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A description of gay /straight alliances in the public schools of Massachusetts

Janice Evelyn Doppler, University of Massachusetts Amherst


The purpose of this study was to describe the functions and structures within gay/straight alliances (GSAs) in the public schools of Massachusetts. Six questions guided this study: (a) What are the roots of GSAs? (b) What are the purposes of GSAs? (c) How are GSAs structured? (d) What are the outcomes of GSAs? (e) What are the strengths of GSAs? (f) What are the challenges faced by GSAs? Participants in this study were selected from two groups: current and former Safe Schools for Gay and Lesbian Students Program (SSGLSP) staff members at the Massachusetts Department of Education, Gay Lesbian and Straight Education Network, and Governor's Commission on Gay and Lesbian Youth were interviewed and advisors of GSAs active in Massachusetts at the start of the 1998/99 school year were asked to complete surveys. The purposes of the SSGLSP are to provide support and safety for lesbian and gay students. GSAs fulfill the purposes of the SSGLSP by providing opportunities for support, social interaction, and education. Study participants perceived the outcomes of GSAs to be replacing silence with visibility, replacing isolation with connection, making known the presence of lesbian and gay students in schools, providing opportunities for positive risk taking, challenging norms of silence, and contributing to a new vision for schools. Perceived strengths of the GSA model are conceptualizing GSAs as support groups, including lesbian and gay and straight students in the support group, providing institutional support, encouraging students to speak out about issues facing lesbian and gay students, and taking action at the right time. Advisors perceived the strengths of GSAs to be the personal qualities of student members, consistency of meeting times, and the ability to persevere in spite of opposition. Governor's Commission and Department of Education personnel perceived the challenges faced by GSAs to be dealing with fear, meeting the needs of lesbian and gay students along with heterosexual students, balancing competing priorities, and meeting the needs of underserved groups. Advisors named three logistical challenges facing GSAs: maintaining or increasing GSA membership, finding a convenient meeting time, and inconsistent meeting attendance.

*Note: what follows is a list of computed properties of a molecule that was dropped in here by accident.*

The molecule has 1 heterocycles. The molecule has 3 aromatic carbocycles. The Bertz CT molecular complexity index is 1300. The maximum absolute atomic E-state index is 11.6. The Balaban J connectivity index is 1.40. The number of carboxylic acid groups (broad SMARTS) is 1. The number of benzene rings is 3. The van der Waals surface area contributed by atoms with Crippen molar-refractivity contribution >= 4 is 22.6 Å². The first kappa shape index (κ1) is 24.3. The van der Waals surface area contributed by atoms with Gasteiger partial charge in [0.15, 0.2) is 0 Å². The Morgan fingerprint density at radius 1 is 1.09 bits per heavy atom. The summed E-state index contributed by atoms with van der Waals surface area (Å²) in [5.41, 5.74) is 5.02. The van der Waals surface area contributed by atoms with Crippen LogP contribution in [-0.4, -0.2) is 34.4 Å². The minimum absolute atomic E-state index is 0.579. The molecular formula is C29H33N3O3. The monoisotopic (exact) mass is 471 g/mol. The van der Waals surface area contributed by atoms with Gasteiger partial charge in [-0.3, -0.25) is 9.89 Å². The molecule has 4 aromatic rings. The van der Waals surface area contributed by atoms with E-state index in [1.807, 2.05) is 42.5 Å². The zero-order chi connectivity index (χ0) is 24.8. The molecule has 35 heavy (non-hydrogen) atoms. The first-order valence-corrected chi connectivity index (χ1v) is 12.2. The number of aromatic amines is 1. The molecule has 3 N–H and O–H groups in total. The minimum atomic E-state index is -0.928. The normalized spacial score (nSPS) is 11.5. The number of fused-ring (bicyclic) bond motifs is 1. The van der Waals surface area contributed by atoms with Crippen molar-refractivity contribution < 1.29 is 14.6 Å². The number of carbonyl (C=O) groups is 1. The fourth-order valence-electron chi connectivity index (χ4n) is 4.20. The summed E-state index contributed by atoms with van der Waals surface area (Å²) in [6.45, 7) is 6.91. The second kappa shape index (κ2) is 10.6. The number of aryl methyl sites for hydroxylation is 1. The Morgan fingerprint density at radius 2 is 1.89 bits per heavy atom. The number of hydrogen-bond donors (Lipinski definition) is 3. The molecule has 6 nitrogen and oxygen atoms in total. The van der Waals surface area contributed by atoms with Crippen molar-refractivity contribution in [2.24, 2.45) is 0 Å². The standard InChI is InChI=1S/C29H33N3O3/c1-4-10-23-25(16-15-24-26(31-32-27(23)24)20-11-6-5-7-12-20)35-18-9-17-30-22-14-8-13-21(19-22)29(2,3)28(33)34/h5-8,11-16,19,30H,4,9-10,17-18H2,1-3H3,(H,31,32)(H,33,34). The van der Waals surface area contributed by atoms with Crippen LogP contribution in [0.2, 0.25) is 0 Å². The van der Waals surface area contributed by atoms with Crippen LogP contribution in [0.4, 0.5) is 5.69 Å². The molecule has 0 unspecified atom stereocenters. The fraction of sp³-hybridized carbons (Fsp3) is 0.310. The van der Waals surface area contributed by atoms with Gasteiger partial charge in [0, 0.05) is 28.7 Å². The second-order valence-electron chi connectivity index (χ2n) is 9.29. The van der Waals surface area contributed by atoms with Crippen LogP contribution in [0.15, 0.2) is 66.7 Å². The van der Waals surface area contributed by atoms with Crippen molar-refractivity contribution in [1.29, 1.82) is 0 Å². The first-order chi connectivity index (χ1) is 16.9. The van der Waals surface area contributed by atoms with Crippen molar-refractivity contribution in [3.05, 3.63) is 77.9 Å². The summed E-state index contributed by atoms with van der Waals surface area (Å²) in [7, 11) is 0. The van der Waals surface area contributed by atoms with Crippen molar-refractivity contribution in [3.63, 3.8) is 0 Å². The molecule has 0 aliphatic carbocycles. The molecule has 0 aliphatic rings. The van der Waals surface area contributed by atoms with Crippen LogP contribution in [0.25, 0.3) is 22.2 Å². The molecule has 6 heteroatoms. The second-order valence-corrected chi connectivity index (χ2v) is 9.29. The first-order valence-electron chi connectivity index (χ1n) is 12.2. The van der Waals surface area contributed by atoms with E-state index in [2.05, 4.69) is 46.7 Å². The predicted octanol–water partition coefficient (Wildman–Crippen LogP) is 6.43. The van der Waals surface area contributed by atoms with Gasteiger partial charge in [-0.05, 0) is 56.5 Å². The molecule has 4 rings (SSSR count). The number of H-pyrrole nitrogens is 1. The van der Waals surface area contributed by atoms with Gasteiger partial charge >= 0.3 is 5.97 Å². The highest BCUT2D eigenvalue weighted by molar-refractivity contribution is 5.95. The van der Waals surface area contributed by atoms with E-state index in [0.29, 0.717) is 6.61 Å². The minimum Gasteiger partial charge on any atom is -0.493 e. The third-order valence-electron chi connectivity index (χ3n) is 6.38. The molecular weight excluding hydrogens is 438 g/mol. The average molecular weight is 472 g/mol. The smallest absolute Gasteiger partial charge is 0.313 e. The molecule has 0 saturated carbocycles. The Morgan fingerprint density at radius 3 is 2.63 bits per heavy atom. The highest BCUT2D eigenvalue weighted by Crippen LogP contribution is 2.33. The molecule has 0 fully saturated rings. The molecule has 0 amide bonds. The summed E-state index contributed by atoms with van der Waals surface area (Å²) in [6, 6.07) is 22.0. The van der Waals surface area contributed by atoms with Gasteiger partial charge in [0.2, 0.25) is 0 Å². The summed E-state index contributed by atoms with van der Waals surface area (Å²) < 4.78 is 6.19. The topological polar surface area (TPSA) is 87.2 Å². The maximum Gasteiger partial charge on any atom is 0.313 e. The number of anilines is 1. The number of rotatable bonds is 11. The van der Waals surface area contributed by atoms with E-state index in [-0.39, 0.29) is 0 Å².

Subject Area

Educational sociology|Secondary education

Recommended Citation

Doppler, Janice Evelyn, "A description of gay /straight alliances in the public schools of Massachusetts" (2000). Doctoral Dissertations Available from Proquest. AAI9988779.